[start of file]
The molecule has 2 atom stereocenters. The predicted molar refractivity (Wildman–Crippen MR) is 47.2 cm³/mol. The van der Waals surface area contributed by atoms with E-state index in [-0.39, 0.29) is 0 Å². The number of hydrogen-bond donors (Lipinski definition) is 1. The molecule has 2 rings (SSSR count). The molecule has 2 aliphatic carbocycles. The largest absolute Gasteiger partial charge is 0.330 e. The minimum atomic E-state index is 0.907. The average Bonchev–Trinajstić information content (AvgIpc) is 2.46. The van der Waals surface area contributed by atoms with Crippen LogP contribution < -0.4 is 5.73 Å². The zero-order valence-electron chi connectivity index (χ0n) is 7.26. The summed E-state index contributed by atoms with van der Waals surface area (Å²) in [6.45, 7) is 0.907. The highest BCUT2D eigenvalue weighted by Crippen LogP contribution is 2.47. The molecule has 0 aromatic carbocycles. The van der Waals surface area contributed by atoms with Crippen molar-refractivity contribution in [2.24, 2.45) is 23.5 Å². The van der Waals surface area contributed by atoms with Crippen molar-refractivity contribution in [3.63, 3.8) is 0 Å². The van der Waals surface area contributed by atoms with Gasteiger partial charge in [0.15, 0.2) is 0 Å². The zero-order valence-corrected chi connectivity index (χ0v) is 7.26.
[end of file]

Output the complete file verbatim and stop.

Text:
The molecule has 2 atom stereocenters. The predicted molar refractivity (Wildman–Crippen MR) is 47.2 cm³/mol. The van der Waals surface area contributed by atoms with E-state index in [-0.39, 0.29) is 0 Å². The number of hydrogen-bond donors (Lipinski definition) is 1. The molecule has 2 rings (SSSR count). The molecule has 2 aliphatic carbocycles. The largest absolute Gasteiger partial charge is 0.330 e. The minimum atomic E-state index is 0.907. The average Bonchev–Trinajstić information content (AvgIpc) is 2.46. The van der Waals surface area contributed by atoms with Crippen LogP contribution < -0.4 is 5.73 Å². The zero-order valence-electron chi connectivity index (χ0n) is 7.26. The summed E-state index contributed by atoms with van der Waals surface area (Å²) in [6.45, 7) is 0.907. The highest BCUT2D eigenvalue weighted by Crippen LogP contribution is 2.47. The molecule has 0 aromatic carbocycles. The van der Waals surface area contributed by atoms with Crippen molar-refractivity contribution in [2.24, 2.45) is 23.5 Å². The van der Waals surface area contributed by atoms with Crippen molar-refractivity contribution in [3.63, 3.8) is 0 Å². The van der Waals surface area contributed by atoms with Gasteiger partial charge in [0.15, 0.2) is 0 Å². The zero-order valence-corrected chi connectivity index (χ0v) is 7.26.